Borderlands Reader Review
Borderlands is awesome. I could actually end the quick review there.
Unfortunately for you I will not. You must read on! So Borderlands is the story about a desolate desert world (think Tatooine in Star Wars Episode III before George Lucas added all that rubbish in Episode I) and you play a ‘vault hunter’ or to put into today’s lingo, a treasure hunter. The idea is that there is a legend about a hidden cache of treasure, possibly of alien origins and you are there to stake your claim.
You start off by selecting the player you wish to be, there are four to choose from, and each have a special move/ability. My current playthrough is using a hunter and I get a lovely bird called bloodwing that I can dispatch every 28 seconds to gore my enemies. Each ‘class’ also has a talent tree that will enchance their special ability or your general skills, i.e reloading faster, more damage with certain weapons etc.
The game is clearly a light-hearted version of Fallout 3 without the drama and the quantity of dialogue. References to current fads are numerous and cleverly done (I particularly enjoyed the first time I got a ‘boom’ uttered upon getting a critical headshot with the sniper). The NPCs are just as humorous with the little claptrap’s human beatbox routine sitting in my brain until I couldn’t resist and had to perform it in the shower and then again whilst failing to put on trousers for work. “mmsh mmsh mmsh Check it out! mmsh mmsh mmsh. Look at me, I’m dancing!! mmsh mmsh mmsh”. Brilliant.
Graphics are amazing and to date any screenshots I’ve seen don’t really do it justice until you see the thing in action. The quirky take on 3D cartoon adds to the enjoyment and summarises the “hey this might be a desolate hell hole akin to Mad Max, but it doesn’t have to be depressing!” attitude of the game.
Gameplay is easy and any FPS’er will easily settle into their strides. I particularly enjoyed a very Modern Warfare 2 moment when I was sprinting at an enemy with the rifle firing then a quick slice of the melee blade finishing them off as I reached them and ran out of bullets in my clip. Awesome. Even better is the fact you can go through as co-op with up to 3 others, an great addition and one I cannot wait to start working with friends on.
Travel was a bit of a bug-bear with Fallout 3, it had fast travel but a lot of time was spent just walking and that got old fast. Luckily in Borderlands you are furnished with a vehicle very early on and reading the mind of this reviewer your firsts tasks are to jump a massive gorge and run down a few baddies. Brilliant. Again, all just-for-laughs silliness and it really appeals to that inner-kid. Further on after that you then get access to the Fallout 3 style ‘fast travel’ which lets you revisit any previously visited ‘hotspot’. The car and the fast travel really help keep the pace together and ultimately makes the experience a whole lot better for me.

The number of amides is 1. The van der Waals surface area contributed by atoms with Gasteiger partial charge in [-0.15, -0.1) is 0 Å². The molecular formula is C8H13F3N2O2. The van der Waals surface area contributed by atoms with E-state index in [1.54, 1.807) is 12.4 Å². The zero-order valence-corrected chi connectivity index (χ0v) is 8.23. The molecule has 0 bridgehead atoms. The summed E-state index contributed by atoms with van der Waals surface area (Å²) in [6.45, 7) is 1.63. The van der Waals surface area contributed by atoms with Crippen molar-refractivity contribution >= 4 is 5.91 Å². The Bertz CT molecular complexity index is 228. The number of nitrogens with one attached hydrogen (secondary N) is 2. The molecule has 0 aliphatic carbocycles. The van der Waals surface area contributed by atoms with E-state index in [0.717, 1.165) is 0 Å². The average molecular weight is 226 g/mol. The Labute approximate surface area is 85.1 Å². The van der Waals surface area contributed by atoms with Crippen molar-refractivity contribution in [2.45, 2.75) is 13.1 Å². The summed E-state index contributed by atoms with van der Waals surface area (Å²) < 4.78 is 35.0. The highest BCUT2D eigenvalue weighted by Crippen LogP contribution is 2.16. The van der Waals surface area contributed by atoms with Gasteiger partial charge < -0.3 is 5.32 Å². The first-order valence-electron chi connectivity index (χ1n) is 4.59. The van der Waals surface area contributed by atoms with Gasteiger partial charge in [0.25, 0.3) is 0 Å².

Levelling. I mentioned earlier you get a talent tree – it has three specialisations for each class and as far as I know you won’t be able to max everything when you hit level cap (think WoW). Similar to most RPGs the areas are based on level and the mobs contained within them so attempting a level 15 quest at level 10 is effectively suicide. Having said that, if like me you like to do all quests then you will find there is no grinding required and the XP rewards are plenty to keep you ticking over at the right pace to get from area to area.
Overall this game was an extremely pleasant surprise. I was very worried I’d be getting a Fallout 3 clone but in comic graphics form as it turns out the two couldn’t be more different. I love Fallout 3 and shall return to it for it has its gritty realistic post-apocalyptic charms, however for the moment Borderlands is my desolate world of choice.